Tuesday, March 13, 2007

The Fog of Humanitarianism: Collective Action Problems and Learning-Challenged Organizations

The Journal of Intervention and Statebuilding have an timely and insightful article on humanitarian action in their latest issue. The author's conclusions are particularly insightful:

'This essay explores humanitarian action, and by effect post-conflict state-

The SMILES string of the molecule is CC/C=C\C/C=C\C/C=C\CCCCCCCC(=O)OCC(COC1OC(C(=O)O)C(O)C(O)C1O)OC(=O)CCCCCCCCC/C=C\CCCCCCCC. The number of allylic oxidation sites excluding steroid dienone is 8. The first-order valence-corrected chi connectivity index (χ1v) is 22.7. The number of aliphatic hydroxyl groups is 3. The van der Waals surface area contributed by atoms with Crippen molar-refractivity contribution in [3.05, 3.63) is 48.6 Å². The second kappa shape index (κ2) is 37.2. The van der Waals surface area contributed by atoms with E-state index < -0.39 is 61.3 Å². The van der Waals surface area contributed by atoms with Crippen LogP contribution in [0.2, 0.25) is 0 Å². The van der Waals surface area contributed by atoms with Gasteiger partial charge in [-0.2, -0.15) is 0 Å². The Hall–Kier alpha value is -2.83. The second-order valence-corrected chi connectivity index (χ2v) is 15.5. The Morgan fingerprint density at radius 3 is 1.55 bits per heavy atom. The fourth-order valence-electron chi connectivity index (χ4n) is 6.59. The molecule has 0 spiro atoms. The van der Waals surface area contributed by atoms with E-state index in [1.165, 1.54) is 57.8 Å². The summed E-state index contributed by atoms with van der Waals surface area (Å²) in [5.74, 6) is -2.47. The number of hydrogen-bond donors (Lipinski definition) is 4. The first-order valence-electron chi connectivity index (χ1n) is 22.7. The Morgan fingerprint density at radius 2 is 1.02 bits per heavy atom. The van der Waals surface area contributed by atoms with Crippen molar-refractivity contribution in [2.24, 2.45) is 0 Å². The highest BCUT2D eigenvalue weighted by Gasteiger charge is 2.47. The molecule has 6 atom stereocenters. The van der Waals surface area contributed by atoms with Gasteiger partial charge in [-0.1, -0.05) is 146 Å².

building, in the so-called new wars of the post-cold war period especially the targeting of civilians, the proliferation of non-state actors, and the perils of war economies. The host of reactions by aid agencies, termed ‘new humanitarianisms’, has called into question traditional operating principles of neutrality, impartiality and independence while the system has experienced dramatic increases in the number of organizations and available funds. Arguing that too little institutional learning has yet occurred, the authors call for changing the culture of aid agencies and investing in information gathering and sharing, policy analysis, and planning. In an era when reflection time is as valuable as reaction time, they stress the need to develop a humanitarian equivalent of military science.'